COENIE MIDDEL: Well, I think it’s very important that people just come back to reinventing yourself, if you want to reinvent yourself and your business, you would have to innovate. People think innovation is about a product but no, it’s your profit model, it’s your brand, the customer engagement, all these things that you need to innovate. A very good book to read on that is Ten Types of Innovation: The Discipline of Building Breakthroughs by Larry Keeley. It’s a very well-known book and I would certainly advise people to look at that. Another good book is Trend-Driven Innovation: Beat Accelerating Customer Expectations by Henry Mason and David Mattin. Another one is The Innovation Expedition by Gijs van Wulfen, it’s a very good book to read in terms of the journey that I have to take going into the future. It just sets it out very clearly in terms of how do you do it, it’s a question of how do I innovate myself, it’s interesting and very, very important. So those are three books I think that certainly would be very useful for people to read.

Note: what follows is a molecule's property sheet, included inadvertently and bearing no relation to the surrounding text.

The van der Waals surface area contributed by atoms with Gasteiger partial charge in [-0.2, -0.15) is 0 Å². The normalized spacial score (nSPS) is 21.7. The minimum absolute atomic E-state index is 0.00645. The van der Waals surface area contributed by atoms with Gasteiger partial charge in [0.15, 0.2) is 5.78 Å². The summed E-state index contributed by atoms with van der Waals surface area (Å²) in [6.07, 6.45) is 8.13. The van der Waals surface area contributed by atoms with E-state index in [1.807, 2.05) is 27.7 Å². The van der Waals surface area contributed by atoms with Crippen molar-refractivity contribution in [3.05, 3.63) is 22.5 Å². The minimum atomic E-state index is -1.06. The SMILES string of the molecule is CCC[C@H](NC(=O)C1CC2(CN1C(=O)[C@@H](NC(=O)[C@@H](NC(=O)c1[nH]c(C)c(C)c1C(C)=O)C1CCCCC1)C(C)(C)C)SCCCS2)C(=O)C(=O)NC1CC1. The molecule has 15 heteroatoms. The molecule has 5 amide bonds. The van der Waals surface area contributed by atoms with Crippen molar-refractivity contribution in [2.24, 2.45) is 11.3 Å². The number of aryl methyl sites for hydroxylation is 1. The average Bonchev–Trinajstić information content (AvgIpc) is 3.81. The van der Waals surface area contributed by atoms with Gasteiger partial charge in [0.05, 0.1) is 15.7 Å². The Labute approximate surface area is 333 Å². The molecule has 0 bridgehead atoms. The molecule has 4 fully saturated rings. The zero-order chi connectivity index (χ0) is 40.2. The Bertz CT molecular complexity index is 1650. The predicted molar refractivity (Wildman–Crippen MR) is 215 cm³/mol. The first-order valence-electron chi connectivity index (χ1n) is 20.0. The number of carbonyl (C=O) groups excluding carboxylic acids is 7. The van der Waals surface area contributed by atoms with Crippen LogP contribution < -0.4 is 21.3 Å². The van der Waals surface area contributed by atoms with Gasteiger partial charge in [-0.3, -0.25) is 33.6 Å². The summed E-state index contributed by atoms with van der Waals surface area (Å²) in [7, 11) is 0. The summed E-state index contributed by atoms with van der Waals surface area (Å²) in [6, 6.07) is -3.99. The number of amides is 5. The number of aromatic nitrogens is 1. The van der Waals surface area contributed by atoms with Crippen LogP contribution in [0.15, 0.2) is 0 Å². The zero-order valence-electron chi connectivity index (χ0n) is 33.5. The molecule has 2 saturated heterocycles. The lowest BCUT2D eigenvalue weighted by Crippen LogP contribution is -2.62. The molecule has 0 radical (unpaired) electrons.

CIARAN RYAN: Great, Coenie Middel, we’re going to leave it at that. Thanks very much for coming on and talking to us on CFO Talks today. I do want to check in with you again and see how this is going, and if you’ve come across any other innovations that you want to share with us in the future. But what a fascinating discussion and what an adventurous thing to do at this time to drop

your day-to-day work, lift your head up and actually look at the future. I really want to commend you on doing that because I don’t think many people are doing that. Your focus on the future and innovation I think is just inspiring. I really hope that CFOs and finance executives who listen to this get a message out of that, and I’m sure that they will. So I want to thank you so much for coming on. COENIE MIDDEL: It’s a pleasure, thank you very much.